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This conference ran from June 12 - August 25, 2000.

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    The appropriateness, significance and application of biotechnology options in the animal agriculture of developing countries

    1. The Context: Trends in Animal Agriculture in Developing Countries

    Human population growth, increasing urbanisation and rising incomes are fuelling a massive increase in demand for food of animal origin (milk, meat, eggs) in developing countries. Globally, livestock production is growing faster than any other sector, and by 2020 the livestock sector is predicted to become the most important agricultural sector in terms of added value. In view of its substantial dynamics, this process has been referred to as the 'livestock revolution'. Important features of this process are:

      (1) a rapid and massive increase in consumption of livestock products in developing countries with, e.g. per caput meat consumption in the developing world expected to double between 1993 and 2020,
      (2) a shift of livestock production from temperate and dry areas to warmer and more humid environments,
      (3) a change in livestock keeping from a family-support activity to market-oriented increasingly integrated production,
      (4) increasing pressure on grazing resources,
      (5) more large-scale, industrial production units located close to urban centres,
      (6) decreasing importance of ruminant vis--vis monogastric livestock species, and
      (7) a rapid rise in the use of cereal-based feeds.

    Most food of animal origin consumed in developing countries is currently supplied by small-scale, often mixed crop-livestock family farms or by pastoral livestock keepers. The on-going major expansion of the demand for livestock products for food is expected to have significant technological and structural impacts on the livestock sector. The productivity of animal agriculture in developing countries will need to be substantially increased in order to satisfy increasing consumer demand, to more efficiently utilise scarce resources, and to generate income for a growing agricultural population.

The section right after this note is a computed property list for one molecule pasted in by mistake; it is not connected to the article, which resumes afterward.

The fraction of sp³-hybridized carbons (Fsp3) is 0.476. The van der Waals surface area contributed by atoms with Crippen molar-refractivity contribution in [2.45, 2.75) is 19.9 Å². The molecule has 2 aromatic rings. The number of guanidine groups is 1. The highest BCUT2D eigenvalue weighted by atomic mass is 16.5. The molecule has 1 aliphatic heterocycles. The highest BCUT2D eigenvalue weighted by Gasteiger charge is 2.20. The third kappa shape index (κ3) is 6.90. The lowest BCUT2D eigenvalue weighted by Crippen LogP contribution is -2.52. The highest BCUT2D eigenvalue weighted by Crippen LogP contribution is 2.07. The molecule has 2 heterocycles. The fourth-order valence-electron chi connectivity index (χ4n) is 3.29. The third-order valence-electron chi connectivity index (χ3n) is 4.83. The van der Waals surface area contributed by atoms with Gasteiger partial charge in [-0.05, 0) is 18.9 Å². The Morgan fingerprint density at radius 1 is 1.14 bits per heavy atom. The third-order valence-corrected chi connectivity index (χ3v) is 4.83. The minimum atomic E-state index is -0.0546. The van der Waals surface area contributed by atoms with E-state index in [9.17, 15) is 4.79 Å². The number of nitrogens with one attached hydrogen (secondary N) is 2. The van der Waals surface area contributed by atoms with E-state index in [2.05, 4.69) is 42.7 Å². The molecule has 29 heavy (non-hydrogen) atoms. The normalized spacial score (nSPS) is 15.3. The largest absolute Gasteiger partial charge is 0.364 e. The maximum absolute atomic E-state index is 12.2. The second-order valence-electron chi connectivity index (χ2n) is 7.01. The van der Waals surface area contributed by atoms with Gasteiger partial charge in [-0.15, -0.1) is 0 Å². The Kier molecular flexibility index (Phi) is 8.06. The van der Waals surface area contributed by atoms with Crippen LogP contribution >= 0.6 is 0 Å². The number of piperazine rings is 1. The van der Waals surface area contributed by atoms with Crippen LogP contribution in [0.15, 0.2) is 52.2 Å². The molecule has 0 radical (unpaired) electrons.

Agricultural biotechnology has long been a source of innovation in production and processing, profoundly impacting the sector. Rapid advances in molecular biology and further developments in reproductive biology provide new powerful tools for further innovation. Increasingly, the advanced molecular biotechnology research and development (R&D) activities are conducted by large corporations and are designed to meet the requirements of developed country markets rather than the conditions of small-scale farmers in tropical regions of the world. Whilst the developing countries accommodate an increasing majority of the world's people, farmers and animals, there is a risk that biotechnology R&D may by-pass their requirements.

    In this e-mail conference it is suggested to discuss biotechnologies that are either currently applied or are likely to come on stream for use in animal agriculture. The main theme of the conference is the question as to how relevant and appropriate these technologies are to meet the necessary enhancement of animal production and health in developing countries, and which factors determine their adoption or lack thereof.

    The question needs to be addressed why exactly this potential is so under-utilised in developing countries. To what extent is the technology transfer, in adaptation and adoption, affected by, e.g.:

  • Lack of clear livestock development policy conducive to the introduction of new proven technology;

  • Lack of necessary technology adaptation to suit local/regional conditions;

  • Insufficient information flow from and to decision makers;

  • Accessibility of technologies as determined by price, intellectual property rights, the presence or absence of support or backstopping after their introduction;

  • Insufficient understanding of the decision process of the livestock owner/producer with regard to investment in animal production and health;

  • Weak expression of technology demand;

  • Public acceptance or rejection of biotechnology and ethical questions.

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© FAO, 2000